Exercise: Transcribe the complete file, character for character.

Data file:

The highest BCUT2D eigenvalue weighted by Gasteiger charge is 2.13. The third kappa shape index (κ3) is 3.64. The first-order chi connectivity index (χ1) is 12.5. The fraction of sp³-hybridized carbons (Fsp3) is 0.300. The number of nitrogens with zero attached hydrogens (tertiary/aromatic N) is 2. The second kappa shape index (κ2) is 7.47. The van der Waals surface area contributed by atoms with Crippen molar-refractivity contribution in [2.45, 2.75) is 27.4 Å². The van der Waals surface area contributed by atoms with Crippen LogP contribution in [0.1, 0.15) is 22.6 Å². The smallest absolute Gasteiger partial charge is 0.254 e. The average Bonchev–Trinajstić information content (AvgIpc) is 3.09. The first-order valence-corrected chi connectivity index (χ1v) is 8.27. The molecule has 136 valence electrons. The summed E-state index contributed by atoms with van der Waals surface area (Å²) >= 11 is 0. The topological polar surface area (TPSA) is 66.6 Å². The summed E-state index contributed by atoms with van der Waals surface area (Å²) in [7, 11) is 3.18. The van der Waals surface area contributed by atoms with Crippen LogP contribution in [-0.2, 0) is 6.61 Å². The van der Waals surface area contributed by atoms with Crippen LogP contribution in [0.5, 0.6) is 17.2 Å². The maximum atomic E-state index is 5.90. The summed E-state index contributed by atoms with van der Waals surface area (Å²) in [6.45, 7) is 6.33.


The highest BCUT2D eigenvalue weighted by Gasteiger charge is 2.13. The third kappa shape index (κ3) is 3.64. The first-order chi connectivity index (χ1) is 12.5. The fraction of sp³-hybridized carbons (Fsp3) is 0.300. The number of nitrogens with zero attached hydrogens (tertiary/aromatic N) is 2. The second kappa shape index (κ2) is 7.47. The van der Waals surface area contributed by atoms with Crippen molar-refractivity contribution in [2.45, 2.75) is 27.4 Å². The van der Waals surface area contributed by atoms with Crippen LogP contribution in [0.1, 0.15) is 22.6 Å². The smallest absolute Gasteiger partial charge is 0.254 e. The average Bonchev–Trinajstić information content (AvgIpc) is 3.09. The first-order valence-corrected chi connectivity index (χ1v) is 8.27. The molecule has 136 valence electrons. The summed E-state index contributed by atoms with van der Waals surface area (Å²) >= 11 is 0. The topological polar surface area (TPSA) is 66.6 Å². The summed E-state index contributed by atoms with van der Waals surface area (Å²) in [7, 11) is 3.18. The van der Waals surface area contributed by atoms with Crippen LogP contribution in [-0.2, 0) is 6.61 Å². The van der Waals surface area contributed by atoms with Crippen LogP contribution in [0.5, 0.6) is 17.2 Å². The maximum atomic E-state index is 5.90. The summed E-state index contributed by atoms with van der Waals surface area (Å²) in [6.45, 7) is 6.33.